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Texas college students say ‘censorship of TikTok over guns’ says a lot about how officials prioritize safety

University Of Texas in Austin downtownThe University of Texas has around 52,000 students at its Austin campus with additional schools in San Antonio, Dallas, Arlington, and more in its university system. All of its campuses will enforce the TikTok ban.

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  • UT Austin and Texas A&M announced a ban on TikTok from school WiFi and devices this week. 
  • Since the ban, students are sharing their frustration with Texas officials.
  • Students told Insider there are more pressing safety matters that university officials should be looking into.

Texas university students say their schools have more important issues to worry about than students using TikTok on campus.

On Tuesday, University of Texas and Texas A&M University were among Texas colleges that announced a ban on the video-sharing app TikTok on school devices and campus, part of an effort led by Governor Greg Abbott. The move left some questioning the schools’ priorities, according to students who spoke to Insider. 

“The censorship of TikTok over guns let’s you know how serious the government is about the safety of the younger generation,” a 22-year-old public health student at the University of Texas told Insider, speaking on the basis of anonymity to protect his privacy. 

He continued: “Let someone purchase a gun for ‘recreational use’ and not one eyebrow is raised, but let someone upload a video on TikTok and all hell breaks loose.”

Concealed carry of a handgun is permitted on both the UT Austin and Texas A&M campuses for those who hold a legal gun license, according to the handbooks at both schools. 

The restrictions on TikTok came after a directive by Governor Greg Abbott to ban on any government-issued devices. In the December press release, Abbott cited data harvesting and potential surveillance of its users as the reason, but students told Insider they aren’t convinced there’s a big threat.

“TikTok is just as ‘safe’ as any other social media platform,” a 20-year-old nuclear engineering student at Texas A&M told Insider, also speaking on the condition of anonymity. “Despite being owned by a company in China, other apps owned by US companies can easily acquire any information that the Chinese company has access to.”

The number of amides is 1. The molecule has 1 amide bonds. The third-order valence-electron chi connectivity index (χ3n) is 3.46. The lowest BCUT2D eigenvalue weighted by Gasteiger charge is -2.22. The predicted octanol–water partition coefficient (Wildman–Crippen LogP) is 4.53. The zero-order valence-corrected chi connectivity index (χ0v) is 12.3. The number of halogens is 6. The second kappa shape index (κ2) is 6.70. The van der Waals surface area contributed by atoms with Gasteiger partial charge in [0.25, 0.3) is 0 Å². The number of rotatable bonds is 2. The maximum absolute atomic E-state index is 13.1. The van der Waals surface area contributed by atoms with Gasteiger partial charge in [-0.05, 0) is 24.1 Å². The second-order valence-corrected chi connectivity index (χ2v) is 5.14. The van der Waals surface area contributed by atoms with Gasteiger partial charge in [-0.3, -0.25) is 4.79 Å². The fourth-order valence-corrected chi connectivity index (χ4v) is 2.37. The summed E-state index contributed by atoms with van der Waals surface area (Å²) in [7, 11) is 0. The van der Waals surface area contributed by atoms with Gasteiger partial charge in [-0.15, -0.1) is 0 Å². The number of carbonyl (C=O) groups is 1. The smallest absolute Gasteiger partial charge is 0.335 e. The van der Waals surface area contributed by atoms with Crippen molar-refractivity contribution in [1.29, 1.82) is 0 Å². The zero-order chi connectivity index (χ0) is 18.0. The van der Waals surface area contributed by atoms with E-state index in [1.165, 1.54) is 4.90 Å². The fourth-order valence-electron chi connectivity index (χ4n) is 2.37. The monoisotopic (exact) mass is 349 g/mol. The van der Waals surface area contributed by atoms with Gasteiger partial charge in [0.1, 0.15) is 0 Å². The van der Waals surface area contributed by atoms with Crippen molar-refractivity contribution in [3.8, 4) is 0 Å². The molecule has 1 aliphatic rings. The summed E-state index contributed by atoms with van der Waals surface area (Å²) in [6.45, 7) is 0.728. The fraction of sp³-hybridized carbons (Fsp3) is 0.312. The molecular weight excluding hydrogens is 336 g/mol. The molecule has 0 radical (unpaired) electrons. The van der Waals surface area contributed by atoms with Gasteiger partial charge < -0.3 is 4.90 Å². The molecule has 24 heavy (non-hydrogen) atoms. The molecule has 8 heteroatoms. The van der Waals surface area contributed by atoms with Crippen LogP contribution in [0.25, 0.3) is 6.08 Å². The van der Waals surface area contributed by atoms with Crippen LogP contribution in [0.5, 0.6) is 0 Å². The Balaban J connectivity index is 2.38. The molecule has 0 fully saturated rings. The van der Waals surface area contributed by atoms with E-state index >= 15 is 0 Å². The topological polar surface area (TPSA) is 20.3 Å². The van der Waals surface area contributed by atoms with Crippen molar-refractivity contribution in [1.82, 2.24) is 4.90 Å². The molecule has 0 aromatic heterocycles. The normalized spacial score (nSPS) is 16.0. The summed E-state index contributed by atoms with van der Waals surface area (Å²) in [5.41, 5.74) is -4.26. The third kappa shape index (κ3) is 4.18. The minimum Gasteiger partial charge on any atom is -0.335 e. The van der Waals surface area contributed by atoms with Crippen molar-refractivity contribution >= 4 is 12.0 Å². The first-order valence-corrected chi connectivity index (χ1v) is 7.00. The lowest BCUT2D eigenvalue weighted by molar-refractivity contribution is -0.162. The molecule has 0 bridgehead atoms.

Instead of taking TikTok away, the student said state officials should work on increasing access to mental health care on college campuses if they want to keep students safe — noting that the Abbott administration cut $200 million from state mental health services in 2021, but blamed a lack of such programs for the Uvalde High School shooting.  

“A&M is a big school, and it’s easy to get overwhelmed,” the student told Insider. “For those who don’t have a support system and suffer from mental illness, I can easily see how someone could choose to take it out on others, and it wouldn’t be that difficult with the lack of gun regulation here.”

As the ban begins go into effect on college campuses, students are taking to social media to express their frustrations with Texas universities. However, most have chosen to circumvent the ban using their own data and virtual private networks, or VPNs, to access TikTok, Insider’s Kieran Press-Reynolds reported.

“It sounds so silly but in today’s day and age social media is a really big part of how the younger generation connects and it makes me sad that some will miss out on that,” Etta Carpender, a senior at UT Austin, told Insider earlier this week. 

Read the original article on Business Insider